“True, but that’s a lifetime collection, Spike. My Pa gave me most of it, and I only buy a new card every now and then. I could buy out the whole store if I wanted… but I don’t.”

Spike gave a deep sigh. “I guess I kind of went overboard, didn’t I? I’d better return all this stuff before Twilight sees.”

“Where’d you say she is again?”

“Getting a dress refitted. Hey, maybe I can use the bits to get something nice for Rarity instead!”

Big Mac chuckled. “You aim pretty high, Spike.”

Spike blushed. “I can’t help it. Rarity’s gorgeous, and talented, and… y-you don’t like her too, do you?”

“Me? No, no. You’ve got nothin’ to worry about there.”

“That’s a relief. So, what should get her? I could get her her favorite chocolates again, but I know she’s trying to watch her figure… Flowers are healthy though, so that’d be okay, right? I keep hoping I can find some really nice fabric to surprise her with, but it’s always so expensive, and—”

Big Mac patted him on the head. “You’ll think of somethin’. Since we’re on the subject, mind if I give you some advice? Might sound strange, what with my bein’ a bachelor myself, but—”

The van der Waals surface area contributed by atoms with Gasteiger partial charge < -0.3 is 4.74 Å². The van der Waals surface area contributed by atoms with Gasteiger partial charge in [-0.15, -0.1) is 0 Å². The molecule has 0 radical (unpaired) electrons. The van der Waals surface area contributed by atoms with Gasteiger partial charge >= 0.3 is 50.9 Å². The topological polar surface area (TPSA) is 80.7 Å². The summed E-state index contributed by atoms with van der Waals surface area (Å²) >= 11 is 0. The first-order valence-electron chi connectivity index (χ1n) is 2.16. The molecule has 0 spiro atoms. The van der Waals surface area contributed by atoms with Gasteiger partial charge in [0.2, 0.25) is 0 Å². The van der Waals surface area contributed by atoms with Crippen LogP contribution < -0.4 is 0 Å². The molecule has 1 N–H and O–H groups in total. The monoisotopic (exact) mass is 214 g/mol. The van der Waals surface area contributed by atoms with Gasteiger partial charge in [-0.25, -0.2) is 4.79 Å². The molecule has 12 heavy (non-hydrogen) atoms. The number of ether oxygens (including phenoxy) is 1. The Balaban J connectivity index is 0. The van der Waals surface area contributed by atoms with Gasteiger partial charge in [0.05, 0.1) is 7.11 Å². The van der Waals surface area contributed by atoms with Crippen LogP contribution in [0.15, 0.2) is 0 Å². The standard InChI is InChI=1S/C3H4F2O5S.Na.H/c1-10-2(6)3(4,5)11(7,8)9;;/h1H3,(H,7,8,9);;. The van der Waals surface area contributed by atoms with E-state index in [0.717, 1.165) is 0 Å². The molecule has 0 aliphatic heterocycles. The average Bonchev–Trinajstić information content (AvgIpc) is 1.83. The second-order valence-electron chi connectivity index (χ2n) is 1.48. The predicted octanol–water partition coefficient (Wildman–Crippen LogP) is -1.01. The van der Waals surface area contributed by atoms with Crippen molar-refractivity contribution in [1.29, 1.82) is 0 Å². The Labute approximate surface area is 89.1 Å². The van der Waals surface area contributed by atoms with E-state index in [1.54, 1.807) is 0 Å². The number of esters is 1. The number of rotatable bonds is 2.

The bags fell to the ground again. Spike stared at him, open-mouthed. “Really? You really want to help me out? Nopony else even takes this seriously, not even Twilight.”

“I know. I hear the same things from my buddies sometimes. I figure you’re ready to hear what my Pa told me.”

Spike nodded and held out his hands, as if Big Mac was about to give him a literal key to a mare’s heart. Big Mac knocked him on the chin instead. “Time to decide what you’re gonna be, Spike, a kid or a grown up. You spend a fair bit of time acting like both, but a mare’s only interested in one. You want a chance with a mare, you’d better be able to call yourself a stallion. That means you think things through and know how to provide. All the gifts in the world don’t measure up to keeping a roof over her head, and any mare worth your time is gonna know that.”

Spike stood there, as still as an apple tree, for seconds on end.

Meanwhile, Big Mac picked up the bags, save the one filled with comic books, and made a neat pile on his own back. How in Equestria Spike managed to carry this much was beyond him; that was the magic of arms, he supposed.

“I’ll do you one better, Spike. How about I carry all this to the castle for you, and—”

Spike balled up a fist. “No. No, I’ve got this. You’ve got other friends to see, right? You go do that, I’ve got my own job to do.”

Moments later, all of the bags were back in Spike’s arms. All except one.

Big Mac prodded the forlorn bag of comics. “Think you missed one.”

“Nope. I don’t want it.”

“But all this must’ve cost—”